You told us once, goodbyes,
held reason for acquaintances,
but friends cross all distances.
Now here we are, still casting shadows
under this fasting sun, and you
have sailed the seasons.
We knew how the long blades of summer,
that grew by your path
hardened in the brittle heat,
cut your ankles, your feet;
and how the late winter snows that blew
at night, past your ice-white curtains,
heaved you, back into,
deep frozen ruts.
What we didn’t see, was what you took to be,
your final dream, gutter out like a day moon,
to send you tumbling in the wind.
But know this:
no final chaos can uncreate,
your seven thousand sea-green suns,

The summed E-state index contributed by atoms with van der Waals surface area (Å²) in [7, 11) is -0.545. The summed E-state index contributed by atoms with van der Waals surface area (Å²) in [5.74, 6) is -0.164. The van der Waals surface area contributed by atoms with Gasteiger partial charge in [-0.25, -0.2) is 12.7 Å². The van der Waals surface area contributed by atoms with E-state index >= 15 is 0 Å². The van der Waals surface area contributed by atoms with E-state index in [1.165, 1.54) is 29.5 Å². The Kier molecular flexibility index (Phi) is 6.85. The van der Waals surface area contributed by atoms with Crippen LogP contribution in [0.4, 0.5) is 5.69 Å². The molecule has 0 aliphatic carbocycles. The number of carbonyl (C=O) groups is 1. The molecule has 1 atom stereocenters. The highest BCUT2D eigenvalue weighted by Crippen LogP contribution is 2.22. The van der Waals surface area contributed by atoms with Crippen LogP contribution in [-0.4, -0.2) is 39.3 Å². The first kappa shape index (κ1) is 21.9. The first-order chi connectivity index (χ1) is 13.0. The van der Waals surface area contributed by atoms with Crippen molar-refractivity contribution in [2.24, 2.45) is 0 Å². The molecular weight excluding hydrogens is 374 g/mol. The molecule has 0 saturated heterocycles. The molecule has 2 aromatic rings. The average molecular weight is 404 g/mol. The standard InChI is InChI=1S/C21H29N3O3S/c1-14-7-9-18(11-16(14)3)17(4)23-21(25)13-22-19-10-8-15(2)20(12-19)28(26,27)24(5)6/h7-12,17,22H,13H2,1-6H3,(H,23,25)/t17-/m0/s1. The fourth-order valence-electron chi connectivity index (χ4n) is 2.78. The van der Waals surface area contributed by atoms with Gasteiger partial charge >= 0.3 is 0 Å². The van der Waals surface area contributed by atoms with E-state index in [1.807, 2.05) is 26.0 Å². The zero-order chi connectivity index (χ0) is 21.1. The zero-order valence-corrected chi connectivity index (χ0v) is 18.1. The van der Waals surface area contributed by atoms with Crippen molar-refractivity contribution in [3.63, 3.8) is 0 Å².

your countless dawns in our accounted hearts,
nor the streams of kindness in your eyes,
that carried off the laws of time,
nor your light and laughter,
that made us by our meetings richer.
Further on we’ll know your absence
as the masquerade it is,
we’ll see your smile upon these shores,
your footprints outside our doors.
But here in your wake,
we still ache,
to remember you.
This past weekend my daughter and other dear friends of Lou Veillard gathered in a park to remember her.